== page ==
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Flexibility, not Leniency, Needed on MCAS
by Education Commissioner Driscoll P. Driscoll

When Education Reform in Massachusetts was first instituted, the authors had one goal in mind: developing a system that would hold all students to the same high — but attainable — standard.

That is the point behind the proposed MCAS appeals process, and that is precisely what recent media reports stating that we are preparing to "lower the standards" have chosen to ignore.

Now it’s time to set the record straight.

There is one thing on which I will never bend, and that is requiring this high standard of the students of the Commonwealth of Massachusetts.

As I have said repeatedly, all of our students must demonstrate they are capable of reaching what we have come to know as the 220-standard level of work before we will allow them to graduate. End of story.

Now, this could mean that they obtain a score of at least 220 on the 10th grade math and English MCAS exams. Or, if the appeals process I proposed to the Board of Education on Tuesday is approved, it could mean that some are given the chance to prove through evidence — such as other standardized test scores or classroom work samples — that they are capable of meeting this performance standard.

Under the proposal, students will need their superintendent to officially recommend them for an appeal to a review board. Whether or not the appeal will be granted will be my decision, based on the review board’s recommendation, and the student’s performance in the classes they took in the subject in question.

The proposal was developed by the Department of Education, with the help of a Blue Ribbon Panel consisting of superintendents, the teachers unions, business leaders, parents, and two Board of Education members.

To me, this is a basic issue of fairness.

The fact is that some students simply don’t test well, but do not have trouble succeeding when assessed in other ways. I simply cannot allow us to turn a blind eye from these students, who deserve as much of a chance to succeed as their classmates.

Unfortunately, this proposal was widely misrepresented in Wednesday’s papers. It was characterized as a "lowering of the bar," and headlines blared that I was backing down from my position on high standards.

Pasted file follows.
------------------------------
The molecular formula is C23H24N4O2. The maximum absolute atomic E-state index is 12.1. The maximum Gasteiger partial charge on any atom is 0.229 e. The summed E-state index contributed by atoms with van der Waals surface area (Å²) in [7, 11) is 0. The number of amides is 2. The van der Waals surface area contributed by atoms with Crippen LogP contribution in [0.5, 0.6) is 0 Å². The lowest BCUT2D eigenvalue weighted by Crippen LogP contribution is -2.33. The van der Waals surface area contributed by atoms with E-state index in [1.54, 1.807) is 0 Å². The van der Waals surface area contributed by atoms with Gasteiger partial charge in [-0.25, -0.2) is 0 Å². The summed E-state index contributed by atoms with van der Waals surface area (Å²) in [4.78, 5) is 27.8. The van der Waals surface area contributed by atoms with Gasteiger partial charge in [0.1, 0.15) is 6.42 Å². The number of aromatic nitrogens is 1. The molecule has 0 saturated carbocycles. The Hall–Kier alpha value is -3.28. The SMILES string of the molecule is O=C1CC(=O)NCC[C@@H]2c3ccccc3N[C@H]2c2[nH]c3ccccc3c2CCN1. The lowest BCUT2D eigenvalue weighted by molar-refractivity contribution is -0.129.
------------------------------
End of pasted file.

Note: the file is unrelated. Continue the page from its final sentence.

This is just not true.

What I have proposed is a system that will ensure students who, for whatever reason, cannot demonstrate their true ability on MCAS but can show evidence they meet the standard in other ways, are not unjustly penalized

Let’s be clear. This does not mean that a student who fails the test, has done poorly in school and has a bad attendance record will get a free pass to graduate. What it does mean is that a student who simply does not test well, but can clearly meet the 220 standard in other ways will be considered.

My proposal to the Board also included four criteria for student eligibility. Students will have to have taken the exams a number of times and obtained a minimum score at least once. They will also need to have maintained a high attendance rate, and completed a significant number of hours of remediation and/or tutoring. A student would have to meet all of these criteria to even be considered.

In my opinion, once the details are hammered out by the board, very few students will ever actually meet all of the eligibility requirements. In fact, I would be surprised if more than 1,000 students a year actually qualify, and far fewer will ever be approved.

It is very hard to score in the proficient and advanced ranges on the MCAS, but it is not a hard test to pass. This is an issue I struggle over. It’s unclear to me why some students cannot pass it, especially when given multiple tries.

But my heart tells me we need to at least form a process that allows their case to be heard.

This is about being fair to all students. Those few who will meet the eligibility criteria deserve to graduate — not because we have lowered the bar for them, but because in their own way, they have met the same high standards as their classmates.

Last Updated: September 29, 2001
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